In response to arguments made by federal law enforcement and national security officials that their efforts to wiretap criminal and terrorism suspects is " going dark" in the Internet age, the Obama administration is working to submit a bill to lawmakers next year that would enact broad new regulations. The issue at hand is that officials want Congress to require all services that enable communications--such as encrypted E-mail transmitters like BlackBerry, social networking Web sites like Facebook, and messaging software like Skype--to be technically capable of complying if they are served with a wiretap order. Officials must then be able to intercept and unscramble their encrypted messages. Law enforcement officials say it is a necessary step to prevent erosion of their investigative powers; others question whether the regulations would invade people's privacy. James Dempsey, vice president of the Center for Democracy and Technology, an Internet policy group, said the proposal would have "huge implications." "They basically want to turn back the clock and make Internet services function the way that the telephone system used to function,” he told the New York Times. [Read more about terrorism and national security.]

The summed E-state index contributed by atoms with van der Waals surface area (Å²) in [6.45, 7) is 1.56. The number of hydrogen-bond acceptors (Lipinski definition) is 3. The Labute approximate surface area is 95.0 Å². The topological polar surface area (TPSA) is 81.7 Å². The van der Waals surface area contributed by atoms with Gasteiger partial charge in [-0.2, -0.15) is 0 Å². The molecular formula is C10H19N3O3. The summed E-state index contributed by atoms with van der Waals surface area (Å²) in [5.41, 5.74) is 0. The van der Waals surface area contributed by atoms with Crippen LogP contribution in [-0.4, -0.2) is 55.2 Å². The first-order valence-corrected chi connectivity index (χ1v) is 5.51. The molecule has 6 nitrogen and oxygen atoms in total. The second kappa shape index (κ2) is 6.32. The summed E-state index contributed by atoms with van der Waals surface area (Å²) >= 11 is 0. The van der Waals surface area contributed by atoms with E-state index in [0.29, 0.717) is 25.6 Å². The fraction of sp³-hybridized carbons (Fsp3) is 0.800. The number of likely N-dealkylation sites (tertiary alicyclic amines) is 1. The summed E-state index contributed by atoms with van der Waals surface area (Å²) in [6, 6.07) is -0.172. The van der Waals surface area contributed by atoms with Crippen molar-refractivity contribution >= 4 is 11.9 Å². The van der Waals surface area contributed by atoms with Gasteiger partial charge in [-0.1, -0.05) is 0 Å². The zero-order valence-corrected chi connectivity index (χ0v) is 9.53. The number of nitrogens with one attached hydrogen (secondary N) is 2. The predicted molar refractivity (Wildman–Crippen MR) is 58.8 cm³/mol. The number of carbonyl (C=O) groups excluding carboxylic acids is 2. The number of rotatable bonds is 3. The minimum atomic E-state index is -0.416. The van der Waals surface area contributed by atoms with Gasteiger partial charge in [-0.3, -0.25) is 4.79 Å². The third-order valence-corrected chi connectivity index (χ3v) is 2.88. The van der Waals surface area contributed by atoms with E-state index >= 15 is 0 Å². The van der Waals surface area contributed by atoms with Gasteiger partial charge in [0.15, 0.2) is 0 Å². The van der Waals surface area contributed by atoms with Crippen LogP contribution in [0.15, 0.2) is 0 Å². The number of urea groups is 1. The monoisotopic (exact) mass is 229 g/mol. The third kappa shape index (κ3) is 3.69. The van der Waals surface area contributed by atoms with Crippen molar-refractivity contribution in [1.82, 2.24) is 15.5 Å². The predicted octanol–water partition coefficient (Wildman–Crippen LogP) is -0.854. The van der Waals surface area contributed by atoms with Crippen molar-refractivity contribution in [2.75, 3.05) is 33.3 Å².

What do you think? Would imposing such a mandate be a step backward, or do the ends justify the means? Take our poll and post your thoughts below.
This poll is now closed, but the debate continues in the comments section.
- Check out our editorial cartoons on Barack Obama.
- See which members of Congress get the most from the Internet and computers industry.
- Become a political insider: Subscribe to U.S. News Weekly, our digital magazine.